Implementation outcomes of HIV self-testing in low- And middle-income countries: A scoping review

Adovich S. Rivera*, Ralph Hernandez, Regiel Mag-Usara, Karen Nicole Sy, Allan R. Ulitin, Linda C. O'Dwyer, Megan C. McHugh, Neil Jordan, Lisa R. Hirschhorn

*Corresponding author for this work

Research output: Contribution to journalReview articlepeer-review

2 Scopus citations

Abstract

Introduction HIV self-testing (HIV-ST) is an effective means of improving HIV testing rates. Low- and middle-income countries (LMIC) are taking steps to include HIV-ST into their national HIV/ AIDS programs but very few reviews have focused on implementation in LMIC. We performed a scoping review to describe and synthesize existing literature on implementation outcomes of HIV-ST in LMIC. Methods We conducted a systematic search of Medline, Embase, Global Health, Web of Science, and Scopus, supplemented by searches in HIVST.org and other grey literature databases (done 23 September 2020) and included articles if they reported at least one of the following eight implementation outcomes: acceptability, appropriateness, adoption, feasibility, fidelity, cost, penetration, or sustainability. Both quantitative and qualitative results were extracted and synthesized in a narrative manner. Results and discussion Most (75%) of the 206 included articles focused on implementation in Africa. HIV-ST was found to be acceptable and appropriate, perceived to be convenient and better at maintaining confidentiality than standard testing. The lack of counselling and linkage to care, however, was concerning to stakeholders. Peer and online distribution were found to be effective in improving adoption. The high occurrence of user errors was a common feasibility issue reported by studies, although, diagnostic accuracy remained high. HIV-ST was associated with higher program costs but can still be cost-effective if kit prices remain low and HIV detection improves. Implementation fidelity was not always reported and there were very few studies on, penetration, and sustainability. Conclusions Evidence supports the acceptability, appropriateness, and feasibility of HIV-ST in the LMIC context. Costs and user error rates are threats to successful implementation. Future research should address equity through measuring penetration and potential barriers to sustainability including distribution, cost, scale-up, and safety.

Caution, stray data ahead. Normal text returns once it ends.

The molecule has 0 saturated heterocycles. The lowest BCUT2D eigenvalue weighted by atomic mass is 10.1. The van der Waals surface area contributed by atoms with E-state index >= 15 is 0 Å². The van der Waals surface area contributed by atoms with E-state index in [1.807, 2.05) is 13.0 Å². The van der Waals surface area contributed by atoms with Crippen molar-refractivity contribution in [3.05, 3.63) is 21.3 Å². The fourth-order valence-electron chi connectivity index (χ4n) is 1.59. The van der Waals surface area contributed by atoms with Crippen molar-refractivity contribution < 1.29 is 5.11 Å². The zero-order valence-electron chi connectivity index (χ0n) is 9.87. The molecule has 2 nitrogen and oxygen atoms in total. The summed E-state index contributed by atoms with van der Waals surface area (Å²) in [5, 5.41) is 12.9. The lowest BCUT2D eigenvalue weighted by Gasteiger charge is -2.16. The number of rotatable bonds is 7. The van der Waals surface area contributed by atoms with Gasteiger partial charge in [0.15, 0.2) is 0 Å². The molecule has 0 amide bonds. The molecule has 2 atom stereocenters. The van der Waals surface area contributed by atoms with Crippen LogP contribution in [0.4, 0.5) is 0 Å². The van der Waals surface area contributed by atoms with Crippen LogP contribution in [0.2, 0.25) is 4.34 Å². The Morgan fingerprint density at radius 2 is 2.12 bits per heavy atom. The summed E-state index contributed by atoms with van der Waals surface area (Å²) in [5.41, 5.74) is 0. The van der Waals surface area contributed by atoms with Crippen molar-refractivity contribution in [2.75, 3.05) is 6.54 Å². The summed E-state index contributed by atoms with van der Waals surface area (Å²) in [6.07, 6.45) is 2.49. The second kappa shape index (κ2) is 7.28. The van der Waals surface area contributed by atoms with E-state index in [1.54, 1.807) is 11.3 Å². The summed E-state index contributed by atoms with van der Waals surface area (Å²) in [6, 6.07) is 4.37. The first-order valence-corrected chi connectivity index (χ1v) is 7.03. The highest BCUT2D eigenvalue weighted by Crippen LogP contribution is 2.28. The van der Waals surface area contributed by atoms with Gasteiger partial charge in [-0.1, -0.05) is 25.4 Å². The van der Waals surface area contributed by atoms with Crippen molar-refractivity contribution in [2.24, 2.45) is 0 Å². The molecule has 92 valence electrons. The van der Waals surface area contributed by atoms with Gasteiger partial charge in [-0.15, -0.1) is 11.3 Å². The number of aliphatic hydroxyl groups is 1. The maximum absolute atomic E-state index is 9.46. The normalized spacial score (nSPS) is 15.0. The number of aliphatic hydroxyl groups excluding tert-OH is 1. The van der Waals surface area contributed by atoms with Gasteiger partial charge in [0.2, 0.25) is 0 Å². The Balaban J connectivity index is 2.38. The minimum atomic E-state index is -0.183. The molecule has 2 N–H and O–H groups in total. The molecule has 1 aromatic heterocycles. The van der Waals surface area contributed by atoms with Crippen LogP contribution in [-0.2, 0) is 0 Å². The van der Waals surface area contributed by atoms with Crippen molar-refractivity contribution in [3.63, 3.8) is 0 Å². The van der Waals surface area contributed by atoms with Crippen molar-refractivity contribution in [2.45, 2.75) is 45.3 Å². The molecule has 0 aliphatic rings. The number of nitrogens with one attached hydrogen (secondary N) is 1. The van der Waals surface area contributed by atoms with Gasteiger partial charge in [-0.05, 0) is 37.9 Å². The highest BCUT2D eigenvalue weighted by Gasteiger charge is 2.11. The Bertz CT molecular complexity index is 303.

Original languageEnglish (US)
Article numbere0250434
JournalPloS one
Volume16
Issue number5 May
DOIs
StatePublished - May 2021

ASJC Scopus subject areas

  • General

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